The V6 engine delivers good acceleration performance. While there's no such thing as too much power, I never felt lacking in the Escape. The engine and four-speed automatic transmission communicate and work well together. The transmission shifts smoothly up and down appropriately for the situation and the engine's broad power band never lugs or strains. It isn't the smoothest V6 on the market, nor is it the roughest. But it is smoother and more satisfying than the four-cylinder engines found on most small sport-utilities. 

Brakes are smooth and responsive. The anti-lock brakes (ABS) come into play just when expected and are detectable by the familiar pulsating sensation. ABS lengthens braking distances on wet, slimy clay, however, so I found it difficult to slow the vehicle in time for tight switchbacks on the unpaved roads. (This is no different than any other SUV with ABS, however.).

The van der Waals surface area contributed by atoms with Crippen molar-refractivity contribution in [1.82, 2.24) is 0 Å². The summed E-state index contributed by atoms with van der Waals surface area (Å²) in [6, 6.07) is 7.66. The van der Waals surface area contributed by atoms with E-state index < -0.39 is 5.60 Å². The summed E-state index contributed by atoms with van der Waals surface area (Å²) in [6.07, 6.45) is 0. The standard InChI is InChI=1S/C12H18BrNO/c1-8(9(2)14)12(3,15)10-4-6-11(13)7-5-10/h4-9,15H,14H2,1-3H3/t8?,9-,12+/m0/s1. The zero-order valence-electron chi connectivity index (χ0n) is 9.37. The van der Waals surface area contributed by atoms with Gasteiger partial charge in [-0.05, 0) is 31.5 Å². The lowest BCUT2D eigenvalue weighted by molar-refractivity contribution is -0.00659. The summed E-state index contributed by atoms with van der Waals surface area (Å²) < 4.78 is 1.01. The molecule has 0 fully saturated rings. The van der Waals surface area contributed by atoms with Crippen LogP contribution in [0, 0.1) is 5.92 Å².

With the V6 engine, which is standard in the XLT version for 2002 and an option in the XLS, the Ford Escape offers the most power in its category. A four-wheel independent suspension and unitbody construction make it handle almost as well as a car. A car-like ride makes it easy to live with. Overall, we feel the Escape is the best SUV in its class. 

Model Lineup

XLS ($18,415); XLS 4WD ($20,040); XLT ($21,950); XLT 4WD ($23,575). 

Assembled In

Kansas City, Missouri. 

Options As Tested

XLT premium package ($1230) includes leather seating surfaces, leather-wrapped steering wheel, front buckets with 60/40 split rear bench, front door map pockets, overhead console with dual storage bins, front passenger under-seat storage tray, power moonroof with sunshade. 

Model Tested

XLT 4WD ($23,575).